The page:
All About Project Management
Project management is a carefully planned and organized effort to accomplish a successful project. A project is a one-time effort that produces a specific result, for example, a building or a major new computer system. This is in contrast to a program, which is 1) an ongoing process, such as a quality control program, or 2) an activity to manage a series of multiple projects together. In some countries, the term “program” refers to a software tool and the term “programme” can mean a TV or radio show.
Project management includes developing a project plan, which includes defining and confirming the project goals and objectives, identifying tasks and how goals will be achieved, quantifying the resources needed, and determining budgets and timelines for completion. It also includes managing the implementation of the project plan, along with operating regular ‘controls’ to ensure that there is accurate and objective information on ‘performance’ relative to the plan, and the mechanisms to implement recovery actions where necessary. Projects usually follow major phases or stages (with various titles for these), including feasibility, definition, project planning, implementation, evaluation and support/maintenance.
NOTE: There are many software tools that make project management much more effective and efficient. Software Tools to Do Project Management Process lists software resources. The reader might best be served to read about the overall project management process in the section, “Foundations of Project Management” below, and then review some of the software tools. Another approach is to review the tools as the reader progresses through each phase of the project management process. (Thanks for Kevin Lonergan for contributing to this description.)
All About Project Management Get the PDF Version By Duncan Haughey, PMP
The key to a successful project is in the planning. Creating a project plan is the first thing you should do when undertaking any kind of project. Often project planning is ignored in favour of getting on with the work. However, many people fail to realise the value of a project plan in saving time, money and many problems.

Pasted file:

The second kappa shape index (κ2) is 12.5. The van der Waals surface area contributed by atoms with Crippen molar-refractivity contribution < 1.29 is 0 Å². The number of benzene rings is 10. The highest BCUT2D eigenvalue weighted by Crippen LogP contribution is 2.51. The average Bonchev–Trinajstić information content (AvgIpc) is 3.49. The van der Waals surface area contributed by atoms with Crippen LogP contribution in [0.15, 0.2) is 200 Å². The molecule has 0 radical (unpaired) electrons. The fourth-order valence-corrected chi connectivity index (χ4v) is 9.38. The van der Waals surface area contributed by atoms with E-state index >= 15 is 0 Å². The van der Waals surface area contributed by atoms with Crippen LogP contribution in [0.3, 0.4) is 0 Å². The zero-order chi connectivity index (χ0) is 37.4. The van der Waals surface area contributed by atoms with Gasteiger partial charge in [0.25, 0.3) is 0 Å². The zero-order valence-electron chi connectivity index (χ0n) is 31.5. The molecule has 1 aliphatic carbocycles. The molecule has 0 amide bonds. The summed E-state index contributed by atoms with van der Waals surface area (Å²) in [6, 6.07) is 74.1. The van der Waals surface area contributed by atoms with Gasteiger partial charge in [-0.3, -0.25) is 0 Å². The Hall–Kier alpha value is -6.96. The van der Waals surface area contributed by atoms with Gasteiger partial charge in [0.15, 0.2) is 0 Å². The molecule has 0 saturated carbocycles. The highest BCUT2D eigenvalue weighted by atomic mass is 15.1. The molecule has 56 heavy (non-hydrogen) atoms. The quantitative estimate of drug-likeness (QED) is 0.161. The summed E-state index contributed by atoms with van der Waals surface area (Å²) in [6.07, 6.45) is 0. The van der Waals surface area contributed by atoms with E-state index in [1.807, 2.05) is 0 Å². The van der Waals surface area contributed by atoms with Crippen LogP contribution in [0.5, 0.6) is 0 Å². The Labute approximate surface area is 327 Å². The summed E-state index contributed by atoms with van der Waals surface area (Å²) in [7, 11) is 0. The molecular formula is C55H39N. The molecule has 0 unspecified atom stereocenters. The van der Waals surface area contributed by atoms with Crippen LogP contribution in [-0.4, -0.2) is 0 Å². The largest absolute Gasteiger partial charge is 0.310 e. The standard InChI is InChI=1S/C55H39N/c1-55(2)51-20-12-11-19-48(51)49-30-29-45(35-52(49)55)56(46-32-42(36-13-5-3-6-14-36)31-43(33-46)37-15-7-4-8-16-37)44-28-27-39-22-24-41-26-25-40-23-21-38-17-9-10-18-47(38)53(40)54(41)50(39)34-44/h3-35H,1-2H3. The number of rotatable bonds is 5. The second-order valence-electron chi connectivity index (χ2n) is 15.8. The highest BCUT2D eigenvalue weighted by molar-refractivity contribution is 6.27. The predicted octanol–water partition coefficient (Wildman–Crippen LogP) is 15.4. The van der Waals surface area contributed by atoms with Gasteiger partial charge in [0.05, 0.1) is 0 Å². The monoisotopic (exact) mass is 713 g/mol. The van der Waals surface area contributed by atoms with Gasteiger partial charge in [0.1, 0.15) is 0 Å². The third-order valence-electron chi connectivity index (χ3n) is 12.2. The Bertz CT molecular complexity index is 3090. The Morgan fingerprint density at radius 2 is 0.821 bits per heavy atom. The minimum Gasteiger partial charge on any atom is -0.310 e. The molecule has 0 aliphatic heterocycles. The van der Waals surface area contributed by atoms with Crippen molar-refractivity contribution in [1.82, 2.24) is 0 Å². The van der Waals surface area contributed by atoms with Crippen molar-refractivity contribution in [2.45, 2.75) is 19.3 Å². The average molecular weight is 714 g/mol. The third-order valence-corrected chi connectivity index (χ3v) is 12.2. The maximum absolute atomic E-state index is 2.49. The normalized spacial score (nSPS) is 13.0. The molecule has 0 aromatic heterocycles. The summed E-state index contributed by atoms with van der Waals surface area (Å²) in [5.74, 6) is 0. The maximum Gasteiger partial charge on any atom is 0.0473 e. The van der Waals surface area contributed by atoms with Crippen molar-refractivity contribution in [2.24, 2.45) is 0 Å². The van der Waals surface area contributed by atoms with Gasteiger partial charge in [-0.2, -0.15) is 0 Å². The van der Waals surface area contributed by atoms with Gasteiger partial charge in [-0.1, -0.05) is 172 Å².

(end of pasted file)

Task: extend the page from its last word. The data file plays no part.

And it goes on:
This article looks at a simple, practical approach to project planning. On completion of this guide, you should have a sound project planning approach that you can use for future projects.
Step 1: Project Goals
A project is successful when the needs of the stakeholders have been met. A stakeholder is anybody directly, or indirectly impacted by the project. As a first step, it is important to identify the stakeholders in your project. It is not always easy to identify the stakeholders of a project, particularly those impacted indirectly. Examples of stakeholders are:
The project sponsor. The customer who receives the deliverables. The users of the project outputs. The project manager and project team.
Once you understand who the stakeholders are, the next step is to find out their needs. The best way to do this is by conducting stakeholder interviews. Take time during the interviews to draw out the true needs that create real benefits. Often stakeholders will talk about needs that aren’t relevant and don’t deliver benefits. These can be recorded and set as a low priority. The next step, once you have conducted all the interviews, and have a comprehensive list of needs is to prioritise them. From the prioritised list, create a set of goals that can be easily measured. A technique for doing this is to review them against the SMART principle. This way it will be easy to know when a goal has been achieved. Once you have established a clear set of goals, they should be recorded in the project plan. It can be useful to also include the needs and expectations of your stakeholders. This is the most difficult part of the planning process completed. It’s time to move on and look at the project deliverables.